The Tale of the Vampire High Priest
In the modern world, everyone is supposed to have access to the legal system. However, does this also include vampires? While this may not have been a question you posed to yourself when you woke up this morning, it’s nevertheless a very real question that was asked in Texas in 2012. It turns out that an inmate in the Texas prison system identifies as being a vampire. He’s not just any vampire, though, he’s a Vampire High Priest.
The man, Courtney Royal (an extremely vampire-sounding name) is known as Vampsh Black Sheep League of Doom Gardamun Family Circle Master Vampire High Priest in the court documents he filed. While this might sound like something out of a South Park episode, it really happened.
In 2010, Royal sued several Texas prison administrators and officials at the Hughes Unit in Gatesville, where he is located. He said that he was being barred from his right to practice his beliefs. The prisoner filed court documents for an appeal on his original case, stating that he wanted to be able to practice his religious beliefs related to vampires while he was in prison. He is currently serving a life sentence for multiple counts of aggravated assault and aggravated robbery.
He says that the beliefs have their origin in West African spiritualism and 18th century Catholicism. He said that it was no different from unproven Christian beliefs. He appealed his original case on issues involving summary judgment. These included religious items, dietary items, a spirit advisor, a Black Bible, beads, and more.
Religious freedom is important in the United States. People should be free to practice their religion. However, it seems that the line is drawn with vampirism, as the U.S. Fifth Circuit Court of Appeals dismissed his lawsuit called it frivolous.
To prove that the world is even stranger than you might’ve already thought, one of the wardens that were named in the case was Dawn Grounds. Now, any vampire hunter worth their salt and pointy stake knows that dawn is what kills vampires because with it comes the sun. And the ground, well, vampires often rise from coffins that were in… the ground. Weird coincidence, or maybe that’s just what they want you to think.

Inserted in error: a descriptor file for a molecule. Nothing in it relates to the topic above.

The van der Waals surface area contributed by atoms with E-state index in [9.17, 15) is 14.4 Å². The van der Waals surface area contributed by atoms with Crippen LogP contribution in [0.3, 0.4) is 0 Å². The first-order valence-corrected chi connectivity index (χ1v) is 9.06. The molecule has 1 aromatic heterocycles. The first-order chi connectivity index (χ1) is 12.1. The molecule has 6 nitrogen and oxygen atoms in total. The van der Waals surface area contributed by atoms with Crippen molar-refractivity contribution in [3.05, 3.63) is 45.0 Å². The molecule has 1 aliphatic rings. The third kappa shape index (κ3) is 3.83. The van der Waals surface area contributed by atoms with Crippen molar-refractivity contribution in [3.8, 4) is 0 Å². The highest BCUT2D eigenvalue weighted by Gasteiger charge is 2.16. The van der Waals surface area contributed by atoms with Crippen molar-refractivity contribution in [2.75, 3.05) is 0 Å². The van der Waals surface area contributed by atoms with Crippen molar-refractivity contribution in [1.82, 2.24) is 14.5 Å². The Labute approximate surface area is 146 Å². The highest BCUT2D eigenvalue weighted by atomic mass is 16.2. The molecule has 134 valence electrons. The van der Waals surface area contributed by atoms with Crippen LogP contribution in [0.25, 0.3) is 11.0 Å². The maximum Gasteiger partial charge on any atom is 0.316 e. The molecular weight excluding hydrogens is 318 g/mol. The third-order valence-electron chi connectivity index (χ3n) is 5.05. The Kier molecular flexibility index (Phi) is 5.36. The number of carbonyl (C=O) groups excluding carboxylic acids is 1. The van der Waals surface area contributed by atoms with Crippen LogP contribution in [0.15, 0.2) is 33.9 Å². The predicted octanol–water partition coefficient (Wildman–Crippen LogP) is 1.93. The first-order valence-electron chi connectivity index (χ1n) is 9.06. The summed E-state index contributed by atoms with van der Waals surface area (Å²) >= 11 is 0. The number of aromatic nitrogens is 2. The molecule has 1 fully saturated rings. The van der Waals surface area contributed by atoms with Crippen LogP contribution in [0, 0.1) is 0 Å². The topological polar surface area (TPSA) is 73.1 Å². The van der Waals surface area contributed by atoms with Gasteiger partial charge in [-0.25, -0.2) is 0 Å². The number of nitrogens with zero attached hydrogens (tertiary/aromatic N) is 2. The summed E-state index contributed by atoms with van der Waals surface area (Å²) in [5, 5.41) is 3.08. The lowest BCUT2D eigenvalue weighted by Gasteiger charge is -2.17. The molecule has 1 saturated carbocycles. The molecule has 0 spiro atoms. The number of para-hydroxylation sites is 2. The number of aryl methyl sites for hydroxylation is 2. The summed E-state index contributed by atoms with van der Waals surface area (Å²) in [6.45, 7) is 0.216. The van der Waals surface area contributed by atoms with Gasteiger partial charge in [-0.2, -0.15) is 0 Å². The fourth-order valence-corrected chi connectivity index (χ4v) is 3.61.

As silly as a vampire high priest might sound in the real flesh and blood world, this case is interesting because of the religious significance. Even though the religion might be considered strange and farcical by most, who is to say what is and isn’t someone’s religion. If a person who was a Scientologist is imprisoned will they still be allowed to follow their religious beliefs? When delving into the realm of Scientology, it’s easy to see that there are beliefs that are just as out there and strange. Where does the line get drawn and what religions will count? To discover this, there will likely be many future legal battles waged.
Vampires Are No Strangers to Legal Cases
Vampires and their ilk have been involved in plenty of other types of legal cases over the years. However, it often takes a much darker turn than just wanting to practice a religion. Richard Chase, for example, was a serial killer, rapist, necrophile, and cannibal in California. He killed six people in 1977 and was dubbed the Vampire of Sacramento because he would drink the blood of his victims and eat their remains.
In 1998, Joshua Rudiger claimed to be a 2,000 year-old-vampire who went on a murderous spree. He slashed the throats of three homeless women and killed a woman who was sleeping in a doorway. He was nicknamed The Vampire Slasher and said that he drank blood for vitality. He was sentenced to just 23 years in prison.
As we’ve said, the world’s a weird place.